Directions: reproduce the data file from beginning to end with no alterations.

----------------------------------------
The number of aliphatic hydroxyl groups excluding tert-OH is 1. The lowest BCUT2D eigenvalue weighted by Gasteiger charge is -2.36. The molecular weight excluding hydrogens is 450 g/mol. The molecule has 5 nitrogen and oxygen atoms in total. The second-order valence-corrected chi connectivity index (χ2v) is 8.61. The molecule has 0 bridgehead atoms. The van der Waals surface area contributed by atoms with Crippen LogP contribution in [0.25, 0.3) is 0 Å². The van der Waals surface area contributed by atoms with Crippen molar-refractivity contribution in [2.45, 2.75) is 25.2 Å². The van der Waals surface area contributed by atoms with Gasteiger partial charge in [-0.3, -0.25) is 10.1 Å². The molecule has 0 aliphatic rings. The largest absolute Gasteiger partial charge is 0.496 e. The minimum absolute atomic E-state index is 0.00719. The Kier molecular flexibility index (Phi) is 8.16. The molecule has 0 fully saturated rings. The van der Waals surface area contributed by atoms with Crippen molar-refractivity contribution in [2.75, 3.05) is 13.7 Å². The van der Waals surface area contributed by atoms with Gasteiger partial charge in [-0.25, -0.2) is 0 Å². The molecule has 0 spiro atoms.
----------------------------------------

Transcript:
The number of aliphatic hydroxyl groups excluding tert-OH is 1. The lowest BCUT2D eigenvalue weighted by Gasteiger charge is -2.36. The molecular weight excluding hydrogens is 450 g/mol. The molecule has 5 nitrogen and oxygen atoms in total. The second-order valence-corrected chi connectivity index (χ2v) is 8.61. The molecule has 0 bridgehead atoms. The van der Waals surface area contributed by atoms with Crippen LogP contribution in [0.25, 0.3) is 0 Å². The van der Waals surface area contributed by atoms with Crippen molar-refractivity contribution in [2.45, 2.75) is 25.2 Å². The van der Waals surface area contributed by atoms with Gasteiger partial charge in [-0.3, -0.25) is 10.1 Å². The molecule has 0 aliphatic rings. The largest absolute Gasteiger partial charge is 0.496 e. The minimum absolute atomic E-state index is 0.00719. The Kier molecular flexibility index (Phi) is 8.16. The molecule has 0 fully saturated rings. The van der Waals surface area contributed by atoms with Crippen molar-refractivity contribution in [2.75, 3.05) is 13.7 Å². The van der Waals surface area contributed by atoms with Gasteiger partial charge in [-0.25, -0.2) is 0 Å². The molecule has 0 spiro atoms.